Album Review: Everyday Heroes – A Tale Of Sin & Sorrow

Album Review: Everyday Heroes - A Tale Of Sin & Sorrow

Album Review: Everyday Heroes - A Tale Of Sin & Sorrow
Reviewed by Paul Hutchings

Everyday Heroes have been plying their trade for several years in the South Wales scene. Badged as a Newport outfit, the band that formed in 2014 draws its four members from other parts of the South Wales region as well. Their debut album follows 2016’s self-titled EP and the following year’s ‘The Other Side of Nowhere’ EP. Both releases gained considerable interest in the hard rock community and the band have earned a solid reputation on the live circuit. The band have performed at the Steelhouse Festival, Hard Rock Hell as well as support slots with Thunder, The Darkness and Stone Broken.

With those credentials, it will be no surprise that ‘A Tale of Sin and Sorrow’ follows in a similar vein to many of the hard rock bands who are part of the recent resurgence in the classic rock sound. Think Those Damn Crows, Bad Touch etc but throw in a good dose of Southern rock flavour and you have a good idea. Inspired by the Camino Pilgrimage in North Western Spain, ‘A Tale of Sin & Sorrow’ aims to conceptualise themes of redemption, self-reflection, and the relationship in our lives between chaos and order through archetypes, allegory, and amalgamations of real-world mythology. If you decide to take the album in one hit, which I would recommend, you’ll be able to join the central character ‘Texas Red’ through particular moments on his pilgrimage, like the scattered pages of an old journal, as he attempts to reflect and atone for a sinful past. This works well, the threads of the concept draw together easily.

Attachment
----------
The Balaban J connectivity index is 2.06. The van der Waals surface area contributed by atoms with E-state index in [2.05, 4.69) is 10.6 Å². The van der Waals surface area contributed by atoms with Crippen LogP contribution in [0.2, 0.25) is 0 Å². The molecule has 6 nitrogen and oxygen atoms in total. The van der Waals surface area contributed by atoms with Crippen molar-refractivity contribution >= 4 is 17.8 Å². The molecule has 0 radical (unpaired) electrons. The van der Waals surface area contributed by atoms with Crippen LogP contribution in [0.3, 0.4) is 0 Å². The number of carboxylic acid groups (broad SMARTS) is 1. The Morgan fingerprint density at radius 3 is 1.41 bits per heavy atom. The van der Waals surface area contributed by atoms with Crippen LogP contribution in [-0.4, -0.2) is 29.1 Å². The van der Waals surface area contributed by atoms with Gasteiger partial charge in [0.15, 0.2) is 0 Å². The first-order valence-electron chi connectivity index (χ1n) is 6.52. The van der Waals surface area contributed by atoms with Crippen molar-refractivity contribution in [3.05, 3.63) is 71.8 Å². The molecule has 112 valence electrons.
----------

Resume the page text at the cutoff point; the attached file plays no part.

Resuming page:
Album Review: Everyday Heroes - A Tale Of Sin & Sorrow

The songs here are also crafted skilfully enough to also stand alone. From the stomping opener ‘Texas Red’ which utilises some neat slide work, a thick Southern riff, through to the reflective closing song ‘Without a Throne’, there are hooks a plenty combined with the melodic range that the band use to underpin their sound. Luke Phillips smoky vocals fit perfectly, his slight drawl aligned with bands like Skynyrd, Hatchet and Hogjaw. The playing is slick and tight, Philips and fellow guitarist Daniel Richards feed of each other to provide a twin attack throughout.

Everyday Heroes’ formula generally works well. Songs such as ‘The Witch King’ and ‘Victorious (Take My Chains)’ vary sufficiently to maintain the interest, which can be a challenge with the style that the band take; there is always a danger of the songs blurring into one. Whilst that does happen on occasion, overall, the vibrant energy and subtle changes between songs limits the drift. The slower, brooding ‘The Crow’ will appeal to those who want the lighter aloft moment but is an example of one of the more generic tracks on the album.

Tackling a concept on your debut release is a bold move. The songs work well, the story linking each song. The production is crisp and well executed. There is groove and an infectious vibe that makes it clear exactly why Everyday Heroes go down so well in South Wales. This is an area that adores the type of music the band play. Don’t be surprised to see Everyday Heroes on the classic rock bills around the country as soon as circumstances allow.

ICYMI - Everyday Heroes found themselves ship wrecked on Devil's Island this week. Find out what happened here.

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